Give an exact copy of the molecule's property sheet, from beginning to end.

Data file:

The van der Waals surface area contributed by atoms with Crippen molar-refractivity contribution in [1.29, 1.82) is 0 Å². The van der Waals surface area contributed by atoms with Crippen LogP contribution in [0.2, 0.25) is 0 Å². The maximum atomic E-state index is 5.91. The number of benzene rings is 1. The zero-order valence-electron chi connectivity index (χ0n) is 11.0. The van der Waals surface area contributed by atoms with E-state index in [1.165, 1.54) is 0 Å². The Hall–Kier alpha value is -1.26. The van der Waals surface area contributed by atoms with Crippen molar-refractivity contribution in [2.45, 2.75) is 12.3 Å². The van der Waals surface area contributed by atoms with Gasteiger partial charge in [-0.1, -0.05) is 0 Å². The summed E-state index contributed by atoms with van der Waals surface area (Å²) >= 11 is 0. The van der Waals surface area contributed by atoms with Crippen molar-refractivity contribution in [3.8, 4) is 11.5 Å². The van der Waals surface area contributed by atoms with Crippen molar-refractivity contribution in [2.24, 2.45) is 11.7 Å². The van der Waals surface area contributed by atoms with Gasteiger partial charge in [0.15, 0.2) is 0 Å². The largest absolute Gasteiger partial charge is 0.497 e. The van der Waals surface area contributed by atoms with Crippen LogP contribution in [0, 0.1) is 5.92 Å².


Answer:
The van der Waals surface area contributed by atoms with Crippen molar-refractivity contribution in [1.29, 1.82) is 0 Å². The van der Waals surface area contributed by atoms with Crippen LogP contribution in [0.2, 0.25) is 0 Å². The maximum atomic E-state index is 5.91. The number of benzene rings is 1. The zero-order valence-electron chi connectivity index (χ0n) is 11.0. The van der Waals surface area contributed by atoms with E-state index in [1.165, 1.54) is 0 Å². The Hall–Kier alpha value is -1.26. The van der Waals surface area contributed by atoms with Crippen molar-refractivity contribution in [2.45, 2.75) is 12.3 Å². The van der Waals surface area contributed by atoms with Gasteiger partial charge in [-0.1, -0.05) is 0 Å². The summed E-state index contributed by atoms with van der Waals surface area (Å²) >= 11 is 0. The van der Waals surface area contributed by atoms with Crippen molar-refractivity contribution in [3.8, 4) is 11.5 Å². The van der Waals surface area contributed by atoms with Crippen molar-refractivity contribution in [2.24, 2.45) is 11.7 Å². The van der Waals surface area contributed by atoms with Gasteiger partial charge in [0.15, 0.2) is 0 Å². The largest absolute Gasteiger partial charge is 0.497 e. The van der Waals surface area contributed by atoms with Crippen LogP contribution in [0, 0.1) is 5.92 Å².